Rushford’s Ardis Wilcox has ties to the Orphan Train

Ardis Wilcox spoke of her mother-in-law’s experience on the Orphan Train, which carried orphan children to states in the West/Midwest between 1854 and 1927.
By : 
Scott Bestul
Tri-County Record

From the mid-1800’s through the early 20th century, millions of children joined their parents as they emigrated from the Eastern seaboard to settle in the Midwest and West. But thousands of other children traveled West in an entirely different mode of transportation; trains packed with homeless, and parent-less children. These “Orphan Trains” were the topic of discussion at this month’s meeting of the Rushford Area Historical Society. 

“Orphan Trains were started by several charitable foundations in the East, led by Charles Loring Brace, who were concerned for the welfare of thousands of homeless children and orphans,” said Anne Spartz, RAHS president. Spartz noted that populations of eastern cities, especially New York City, swelled with new immigrants. “Many of the adults worked at very low-paying jobs and couldn’t support the children they had, and the streets were often full of basically homeless kids. The intention of these Orphan Trains was to send kids to Western and Midwestern states like Missouri, Kansas, Oklahoma, Nebraska and Texas, where they would hopefully find new homes with good families and enjoy a better life.

“Some estimates place the number of orphans adopted from these trains as high as 250,000, between 1854 through 1927. Towns along the train route were sent advanced notice that the train would be stopping there, so people would show up to examine the children and possibly adopt one.” Spartz said that, because of the largely rural/farm economy, boys were usually selected first as they could help with the endless chores that needed to be done on a farm. At stops along the route, orphans were displayed on a stage or public gathering place, where potential adoptees would feel the young men for the muscle needed to do farm work.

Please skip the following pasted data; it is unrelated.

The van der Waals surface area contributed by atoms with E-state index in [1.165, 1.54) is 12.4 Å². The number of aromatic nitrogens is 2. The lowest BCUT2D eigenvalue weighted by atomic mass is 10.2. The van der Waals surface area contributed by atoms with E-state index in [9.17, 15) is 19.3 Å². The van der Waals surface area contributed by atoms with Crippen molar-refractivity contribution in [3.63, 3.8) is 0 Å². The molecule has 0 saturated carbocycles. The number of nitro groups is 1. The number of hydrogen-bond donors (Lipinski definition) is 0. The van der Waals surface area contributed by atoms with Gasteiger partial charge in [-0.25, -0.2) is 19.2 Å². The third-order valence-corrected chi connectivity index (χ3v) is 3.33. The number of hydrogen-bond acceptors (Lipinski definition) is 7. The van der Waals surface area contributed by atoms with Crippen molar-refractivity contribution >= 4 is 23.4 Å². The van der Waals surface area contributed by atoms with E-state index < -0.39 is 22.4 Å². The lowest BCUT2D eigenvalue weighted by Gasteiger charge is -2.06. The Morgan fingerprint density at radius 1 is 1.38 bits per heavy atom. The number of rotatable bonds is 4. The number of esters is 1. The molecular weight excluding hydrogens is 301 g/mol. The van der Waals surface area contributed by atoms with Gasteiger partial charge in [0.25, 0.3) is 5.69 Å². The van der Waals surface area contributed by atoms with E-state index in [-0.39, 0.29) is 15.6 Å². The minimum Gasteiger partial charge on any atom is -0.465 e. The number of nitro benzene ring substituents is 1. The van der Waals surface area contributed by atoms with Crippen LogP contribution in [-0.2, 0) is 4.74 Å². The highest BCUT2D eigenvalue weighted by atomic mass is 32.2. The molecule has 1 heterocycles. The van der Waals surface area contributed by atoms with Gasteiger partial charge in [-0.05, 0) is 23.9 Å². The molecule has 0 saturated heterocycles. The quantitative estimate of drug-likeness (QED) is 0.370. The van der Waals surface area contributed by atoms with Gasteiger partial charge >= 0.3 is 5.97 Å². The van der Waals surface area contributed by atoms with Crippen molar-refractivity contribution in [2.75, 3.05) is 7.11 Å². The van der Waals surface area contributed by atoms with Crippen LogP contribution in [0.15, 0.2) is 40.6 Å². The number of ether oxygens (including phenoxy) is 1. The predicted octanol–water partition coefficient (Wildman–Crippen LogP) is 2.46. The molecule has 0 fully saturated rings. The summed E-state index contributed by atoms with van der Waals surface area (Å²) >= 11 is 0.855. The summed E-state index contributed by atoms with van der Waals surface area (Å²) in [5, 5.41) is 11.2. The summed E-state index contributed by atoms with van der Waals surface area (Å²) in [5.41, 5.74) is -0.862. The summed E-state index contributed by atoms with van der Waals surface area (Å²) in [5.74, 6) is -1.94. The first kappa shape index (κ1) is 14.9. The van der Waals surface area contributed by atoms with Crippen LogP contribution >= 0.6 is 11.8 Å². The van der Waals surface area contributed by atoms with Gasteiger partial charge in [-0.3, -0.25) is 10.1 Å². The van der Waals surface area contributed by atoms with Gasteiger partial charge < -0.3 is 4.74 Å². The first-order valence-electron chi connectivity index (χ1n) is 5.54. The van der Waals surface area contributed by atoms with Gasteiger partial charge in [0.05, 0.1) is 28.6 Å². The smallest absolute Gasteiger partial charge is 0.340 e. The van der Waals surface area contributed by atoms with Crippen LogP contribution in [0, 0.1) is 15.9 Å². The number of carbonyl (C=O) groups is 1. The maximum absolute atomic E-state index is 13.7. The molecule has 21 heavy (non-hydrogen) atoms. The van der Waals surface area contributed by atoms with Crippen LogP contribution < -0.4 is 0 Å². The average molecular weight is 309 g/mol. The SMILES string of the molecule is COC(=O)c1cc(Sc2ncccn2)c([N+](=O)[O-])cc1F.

Attending Monday’s meeting was Rushford’s Ardis Wilcox, whose mother-in-law was adopted from just such a train. Wilcox spoke to Historical Society members about her memories of Angelique (Ann) Wilde, who rode an Orphan Train with her two sisters. “Ann was born in Naples, Italy, to an Italian family named DelVecchio,” Wilcox recalled. “The family, which included two other sisters, emigrated to the U.S., and lived in New York City. When the girls were still children, their mother died. Ann’s father didn’t feel like he could work and give proper care to his daughters, so he took them to a Children’s Aid Society home in Buffalo, New York, when Ann was about 10 years old. Though her father said he would be back for the girls, they were placed on an Orphan Train. He would later return, but by then the girls were gone.”

The DelVecchio girls were finally adopted when their train stopped in Iowa. “By the time they arrived in Iowa, there were hardly any boys left,” Wilcox said. “Ann was adopted by a family, and her two sisters were chosen by others in the town. Ann was very tiny – I think she was only five feet tall – and she told me she was very bow-legged from rickets, because she had almost no milk to drink as a child.”

Since their adoptive families lived in or near the same town, the girls went to the same school and saw each other at church on Sundays. But their circumstances were very different, Wilcox said. “Ann’s sisters were Philomena and Marie, and one of them was adopted by a wealthy family and she had a good life. Ann’s [adoptive] family was poor, and they eventually had to give her up and she was adopted by another family. Still, when Ann was married as a young woman, her first family did buy her a wedding dress.”

While there’s no telling what her world might have been had she not been adopted, Ann endured her share of trials in her new life in the Midwest. “By the time she was 34, she had {buried] two husbands and three children,” Wilcox said, noting that disease and sickness took a terrible toll on Americans of that era. Still, Ann would go on to find happiness, eventually marrying the man that would be Wilcox’s father-in-law. 

Spartz, who has been fascinated by the Orphan Train history, brought five books on the topic to the meeting and has been to the National Orphan Train Museum in Concordia, Kans. “It’s not a big museum, but it’s just full of information,” Spartz said. 

As of 2007, there were only 200 living orphans who had been on the Orphan Train.

For more information on the Orphan Train era, Spartz said there is at least one book at the Rushford Public Library, and others can be obtained from online vendors.